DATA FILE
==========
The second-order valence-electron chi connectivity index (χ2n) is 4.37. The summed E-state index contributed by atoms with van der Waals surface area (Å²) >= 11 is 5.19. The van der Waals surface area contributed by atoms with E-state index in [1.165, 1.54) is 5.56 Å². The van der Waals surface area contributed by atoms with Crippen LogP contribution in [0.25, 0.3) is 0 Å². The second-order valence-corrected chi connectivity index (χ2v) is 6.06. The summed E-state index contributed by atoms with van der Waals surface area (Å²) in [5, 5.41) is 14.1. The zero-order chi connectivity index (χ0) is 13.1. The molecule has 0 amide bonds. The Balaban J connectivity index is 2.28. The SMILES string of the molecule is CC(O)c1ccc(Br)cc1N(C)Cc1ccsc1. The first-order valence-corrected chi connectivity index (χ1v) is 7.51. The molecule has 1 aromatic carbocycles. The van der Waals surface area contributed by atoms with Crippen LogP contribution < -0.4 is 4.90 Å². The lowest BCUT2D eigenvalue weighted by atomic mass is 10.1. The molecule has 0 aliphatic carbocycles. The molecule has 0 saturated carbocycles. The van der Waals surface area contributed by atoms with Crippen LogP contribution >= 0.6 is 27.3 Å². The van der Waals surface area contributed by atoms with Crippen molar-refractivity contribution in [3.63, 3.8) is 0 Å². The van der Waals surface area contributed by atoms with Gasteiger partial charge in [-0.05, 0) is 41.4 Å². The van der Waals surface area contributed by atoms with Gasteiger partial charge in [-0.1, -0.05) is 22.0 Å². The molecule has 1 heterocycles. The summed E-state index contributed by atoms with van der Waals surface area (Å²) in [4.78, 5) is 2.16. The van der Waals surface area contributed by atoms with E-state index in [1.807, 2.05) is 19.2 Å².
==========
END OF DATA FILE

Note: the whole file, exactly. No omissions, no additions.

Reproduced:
The second-order valence-electron chi connectivity index (χ2n) is 4.37. The summed E-state index contributed by atoms with van der Waals surface area (Å²) >= 11 is 5.19. The van der Waals surface area contributed by atoms with E-state index in [1.165, 1.54) is 5.56 Å². The van der Waals surface area contributed by atoms with Crippen LogP contribution in [0.25, 0.3) is 0 Å². The second-order valence-corrected chi connectivity index (χ2v) is 6.06. The summed E-state index contributed by atoms with van der Waals surface area (Å²) in [5, 5.41) is 14.1. The zero-order chi connectivity index (χ0) is 13.1. The molecule has 0 amide bonds. The Balaban J connectivity index is 2.28. The SMILES string of the molecule is CC(O)c1ccc(Br)cc1N(C)Cc1ccsc1. The first-order valence-corrected chi connectivity index (χ1v) is 7.51. The molecule has 1 aromatic carbocycles. The van der Waals surface area contributed by atoms with Crippen LogP contribution < -0.4 is 4.90 Å². The lowest BCUT2D eigenvalue weighted by atomic mass is 10.1. The molecule has 0 aliphatic carbocycles. The molecule has 0 saturated carbocycles. The van der Waals surface area contributed by atoms with Crippen LogP contribution >= 0.6 is 27.3 Å². The van der Waals surface area contributed by atoms with Crippen molar-refractivity contribution in [3.63, 3.8) is 0 Å². The van der Waals surface area contributed by atoms with Gasteiger partial charge in [-0.05, 0) is 41.4 Å². The van der Waals surface area contributed by atoms with Gasteiger partial charge in [-0.1, -0.05) is 22.0 Å². The molecule has 1 heterocycles. The summed E-state index contributed by atoms with van der Waals surface area (Å²) in [4.78, 5) is 2.16. The van der Waals surface area contributed by atoms with E-state index in [1.807, 2.05) is 19.2 Å².